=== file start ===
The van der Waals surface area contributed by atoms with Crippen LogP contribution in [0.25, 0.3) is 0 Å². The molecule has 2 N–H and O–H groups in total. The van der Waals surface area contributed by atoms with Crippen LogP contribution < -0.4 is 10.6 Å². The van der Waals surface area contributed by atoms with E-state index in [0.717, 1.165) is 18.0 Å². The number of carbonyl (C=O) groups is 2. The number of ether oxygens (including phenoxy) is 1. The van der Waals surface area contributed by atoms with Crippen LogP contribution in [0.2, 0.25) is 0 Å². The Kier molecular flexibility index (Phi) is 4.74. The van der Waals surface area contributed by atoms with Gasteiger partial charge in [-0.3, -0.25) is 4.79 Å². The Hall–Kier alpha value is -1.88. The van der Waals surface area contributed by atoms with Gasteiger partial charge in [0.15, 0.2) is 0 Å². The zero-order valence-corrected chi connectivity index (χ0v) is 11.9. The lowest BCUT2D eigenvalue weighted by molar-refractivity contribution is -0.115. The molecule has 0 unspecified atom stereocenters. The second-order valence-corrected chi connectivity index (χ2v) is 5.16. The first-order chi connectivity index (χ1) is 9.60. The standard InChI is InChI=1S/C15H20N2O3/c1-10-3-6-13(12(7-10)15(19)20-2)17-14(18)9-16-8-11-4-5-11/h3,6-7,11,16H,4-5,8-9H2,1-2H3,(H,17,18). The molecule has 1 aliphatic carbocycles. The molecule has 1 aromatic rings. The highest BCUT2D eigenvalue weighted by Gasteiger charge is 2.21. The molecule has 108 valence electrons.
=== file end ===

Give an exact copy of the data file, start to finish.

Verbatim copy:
The van der Waals surface area contributed by atoms with Crippen LogP contribution in [0.25, 0.3) is 0 Å². The molecule has 2 N–H and O–H groups in total. The van der Waals surface area contributed by atoms with Crippen LogP contribution < -0.4 is 10.6 Å². The van der Waals surface area contributed by atoms with E-state index in [0.717, 1.165) is 18.0 Å². The number of carbonyl (C=O) groups is 2. The number of ether oxygens (including phenoxy) is 1. The van der Waals surface area contributed by atoms with Crippen LogP contribution in [0.2, 0.25) is 0 Å². The Kier molecular flexibility index (Phi) is 4.74. The van der Waals surface area contributed by atoms with Gasteiger partial charge in [-0.3, -0.25) is 4.79 Å². The Hall–Kier alpha value is -1.88. The van der Waals surface area contributed by atoms with Gasteiger partial charge in [0.15, 0.2) is 0 Å². The zero-order valence-corrected chi connectivity index (χ0v) is 11.9. The lowest BCUT2D eigenvalue weighted by molar-refractivity contribution is -0.115. The molecule has 0 unspecified atom stereocenters. The second-order valence-corrected chi connectivity index (χ2v) is 5.16. The first-order chi connectivity index (χ1) is 9.60. The standard InChI is InChI=1S/C15H20N2O3/c1-10-3-6-13(12(7-10)15(19)20-2)17-14(18)9-16-8-11-4-5-11/h3,6-7,11,16H,4-5,8-9H2,1-2H3,(H,17,18). The molecule has 1 aliphatic carbocycles. The molecule has 1 aromatic rings. The highest BCUT2D eigenvalue weighted by Gasteiger charge is 2.21. The molecule has 108 valence electrons.